“Each piece comes out differently from the sea and I love that they are so old and finding out the stories behind them,” she says.
She is looking forward to the Bowhouse exhibition, “It’s just so nice to have something to plan for, an event to work towards.”
Another fan of the puffin is St Monans-based photographer Dave Smith. “I have been a photographer since I was eight,” he says. “My dad was an amateur photographer and I used to help him working in his darkroom.”
Now Dave focuses on wildlife and landscape photography and is also interested in taking macro-images. With a background in web design Dave is also responsible for the ENOS website and brochure design.
“There have been plenty of opportunities to take photographs over the past year, but not much opportunity to sell them,” says Dave, who rarely leaves home without his camera. He will be showing his photographs at Bowhouse next weekend, with a selection of large scale canvas prints as well as smaller mounted photographic prints and greetings cards.
Based in St Monans, he is spoiled for choice with subjects for his pictures with landmarks such as
St Monans Windmill, Newark Castle and the Isle of May on his doorstep.
East Neuk Scenes
Yolande Kenny is a watercolour painter who captures scenes of the East Neuk and St Andrews. Another creative who has made Fife her home following a move from the south east of England, Yolande found the change of location completely altered her way of working.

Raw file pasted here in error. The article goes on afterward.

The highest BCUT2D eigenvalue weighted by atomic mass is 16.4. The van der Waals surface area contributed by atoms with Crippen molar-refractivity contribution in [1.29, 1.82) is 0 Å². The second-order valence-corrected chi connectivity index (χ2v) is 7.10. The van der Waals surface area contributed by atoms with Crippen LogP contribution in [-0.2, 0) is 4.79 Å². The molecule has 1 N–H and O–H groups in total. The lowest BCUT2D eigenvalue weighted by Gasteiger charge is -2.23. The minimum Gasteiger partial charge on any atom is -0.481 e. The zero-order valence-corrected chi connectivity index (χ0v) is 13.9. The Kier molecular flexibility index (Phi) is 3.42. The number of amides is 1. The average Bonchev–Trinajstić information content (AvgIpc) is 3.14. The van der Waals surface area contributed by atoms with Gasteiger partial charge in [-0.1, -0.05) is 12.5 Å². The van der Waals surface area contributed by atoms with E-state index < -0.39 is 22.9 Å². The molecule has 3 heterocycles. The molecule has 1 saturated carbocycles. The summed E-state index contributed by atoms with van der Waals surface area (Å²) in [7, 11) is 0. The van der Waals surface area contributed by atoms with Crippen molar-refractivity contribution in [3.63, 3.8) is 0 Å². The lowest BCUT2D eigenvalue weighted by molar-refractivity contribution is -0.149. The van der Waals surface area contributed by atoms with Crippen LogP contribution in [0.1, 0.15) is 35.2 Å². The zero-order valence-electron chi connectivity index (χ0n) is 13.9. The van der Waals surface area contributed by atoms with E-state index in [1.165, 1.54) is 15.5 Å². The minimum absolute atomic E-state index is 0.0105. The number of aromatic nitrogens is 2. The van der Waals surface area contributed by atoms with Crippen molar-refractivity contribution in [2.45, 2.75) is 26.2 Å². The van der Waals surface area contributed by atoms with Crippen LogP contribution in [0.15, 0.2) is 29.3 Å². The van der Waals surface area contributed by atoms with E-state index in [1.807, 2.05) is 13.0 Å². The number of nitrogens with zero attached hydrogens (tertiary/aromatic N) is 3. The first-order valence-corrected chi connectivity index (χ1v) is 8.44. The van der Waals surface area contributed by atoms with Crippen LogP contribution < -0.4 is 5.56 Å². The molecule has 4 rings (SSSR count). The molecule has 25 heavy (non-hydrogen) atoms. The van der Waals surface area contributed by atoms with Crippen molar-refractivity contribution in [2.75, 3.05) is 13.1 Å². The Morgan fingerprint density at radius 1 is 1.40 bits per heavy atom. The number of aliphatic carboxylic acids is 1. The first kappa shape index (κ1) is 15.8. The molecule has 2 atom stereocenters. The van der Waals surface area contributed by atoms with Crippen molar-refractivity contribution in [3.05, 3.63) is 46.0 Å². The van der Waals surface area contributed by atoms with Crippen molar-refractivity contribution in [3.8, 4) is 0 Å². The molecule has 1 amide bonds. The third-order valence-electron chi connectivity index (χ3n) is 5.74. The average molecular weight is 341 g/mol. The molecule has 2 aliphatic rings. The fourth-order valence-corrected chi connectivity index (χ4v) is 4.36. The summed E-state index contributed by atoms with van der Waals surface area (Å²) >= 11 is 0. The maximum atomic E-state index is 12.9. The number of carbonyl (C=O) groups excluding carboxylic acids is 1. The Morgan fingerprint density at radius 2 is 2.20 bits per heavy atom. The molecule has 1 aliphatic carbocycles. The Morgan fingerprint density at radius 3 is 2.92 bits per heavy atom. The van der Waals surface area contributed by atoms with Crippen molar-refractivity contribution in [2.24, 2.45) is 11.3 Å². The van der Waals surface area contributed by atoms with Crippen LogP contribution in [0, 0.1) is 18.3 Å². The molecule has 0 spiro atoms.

“I was exhibiting my horse and animal portraits around London and beyond,” she explains. “When I moved to the East Neuk I found the villages so pretty. They seemed more suited to drawing and watercolours.”
Yolande also produces beautiful paintings of Scottish wildlife including puffins and Highland cattle. She will have paintings, prints, cards and her latest product, printed jigsaws, for sale at the Bowhouse exhibition.
Ceramicist Leonie MacMillan’s current focus is sea animals and mammals.
“I’m interested in conservation work and used this idea to bring the Inuit goddess Sedna who protects the oceans into my work,” she says.
Her representations of seals, whales and dolphins in clay are finished with self-made glazes and all tie in with creatures who frequent the waters of the East Neuk.
Another East Neuk Open Studios stalwart Elizabeth Shepherd is well known for her etchings of animals, flowers and local Fife scenes. Her detailed representations of old buildings and colourful studies of farmyard animals has been the focus of her work for many years but with access to the print studio in Dundee Contemporary Arts impossible during the lockdowns, Elizabeth had to find new ways of working.
“I couldn’t do the big etchings anymore,” she explains, “so I decided to do things like pastel drawings of things in my garden. I’m lucky to have a big garden with lots of flowers.”
After months at home the artist is pleased to be enjoying more freedom once again. “I’m looking forward to coming to the exhibition. I have lots of pastels and still-life paintings,” she says.
Elizabeth will be one of more than 40 artists and makers involved in the Bowhouse showcase on Saturday and Sunday June 26 and 27. Each of the participating artists will have a large exhibition space to display a wide range of their work in a safe environment.
Artists involved in the 2021 art trail include Pittenweem-based Sheila Caldwell, former political cartoonist Iain Green, landscape painter Stephen Howard Harrison, abstract painter Sheila Mitchell and landscape artist Gina Wright.
In Cellardyke, visitors can see the work of jeweller and silversmith Julia Cowie, cyanotype printer Cat Coulter, painter, photographer and sculptor Jake Brown and mixed-media artist Ann Smith.